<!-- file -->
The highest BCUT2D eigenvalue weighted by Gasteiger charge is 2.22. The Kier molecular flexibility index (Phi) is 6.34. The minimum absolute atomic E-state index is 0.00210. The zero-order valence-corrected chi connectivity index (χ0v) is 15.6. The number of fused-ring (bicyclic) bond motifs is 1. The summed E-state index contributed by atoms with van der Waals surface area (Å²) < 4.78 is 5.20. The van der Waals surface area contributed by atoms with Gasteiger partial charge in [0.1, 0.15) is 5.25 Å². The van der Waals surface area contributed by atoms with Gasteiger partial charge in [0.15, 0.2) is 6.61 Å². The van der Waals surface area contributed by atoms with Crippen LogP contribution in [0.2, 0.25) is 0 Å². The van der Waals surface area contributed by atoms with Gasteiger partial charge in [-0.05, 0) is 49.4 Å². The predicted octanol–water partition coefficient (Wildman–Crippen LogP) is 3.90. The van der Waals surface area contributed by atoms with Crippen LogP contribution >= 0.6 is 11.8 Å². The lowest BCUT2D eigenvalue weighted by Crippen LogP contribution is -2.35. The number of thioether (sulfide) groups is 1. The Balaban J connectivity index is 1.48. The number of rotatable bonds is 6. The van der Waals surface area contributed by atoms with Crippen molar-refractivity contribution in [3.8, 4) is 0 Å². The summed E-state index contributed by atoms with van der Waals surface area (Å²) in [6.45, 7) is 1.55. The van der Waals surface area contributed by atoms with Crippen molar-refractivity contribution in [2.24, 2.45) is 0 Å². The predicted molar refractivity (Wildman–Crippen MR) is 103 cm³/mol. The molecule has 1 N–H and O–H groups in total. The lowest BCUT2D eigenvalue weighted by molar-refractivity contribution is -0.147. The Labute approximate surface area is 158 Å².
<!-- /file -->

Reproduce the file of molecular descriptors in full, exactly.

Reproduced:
The highest BCUT2D eigenvalue weighted by Gasteiger charge is 2.22. The Kier molecular flexibility index (Phi) is 6.34. The minimum absolute atomic E-state index is 0.00210. The zero-order valence-corrected chi connectivity index (χ0v) is 15.6. The number of fused-ring (bicyclic) bond motifs is 1. The summed E-state index contributed by atoms with van der Waals surface area (Å²) < 4.78 is 5.20. The van der Waals surface area contributed by atoms with Gasteiger partial charge in [0.1, 0.15) is 5.25 Å². The van der Waals surface area contributed by atoms with Gasteiger partial charge in [0.15, 0.2) is 6.61 Å². The van der Waals surface area contributed by atoms with Crippen LogP contribution in [0.2, 0.25) is 0 Å². The van der Waals surface area contributed by atoms with Gasteiger partial charge in [-0.05, 0) is 49.4 Å². The predicted octanol–water partition coefficient (Wildman–Crippen LogP) is 3.90. The van der Waals surface area contributed by atoms with Crippen LogP contribution >= 0.6 is 11.8 Å². The lowest BCUT2D eigenvalue weighted by Crippen LogP contribution is -2.35. The number of thioether (sulfide) groups is 1. The Balaban J connectivity index is 1.48. The number of rotatable bonds is 6. The van der Waals surface area contributed by atoms with Crippen molar-refractivity contribution in [3.8, 4) is 0 Å². The summed E-state index contributed by atoms with van der Waals surface area (Å²) in [6.45, 7) is 1.55. The van der Waals surface area contributed by atoms with Crippen molar-refractivity contribution in [2.24, 2.45) is 0 Å². The predicted molar refractivity (Wildman–Crippen MR) is 103 cm³/mol. The molecule has 1 N–H and O–H groups in total. The lowest BCUT2D eigenvalue weighted by molar-refractivity contribution is -0.147. The Labute approximate surface area is 158 Å².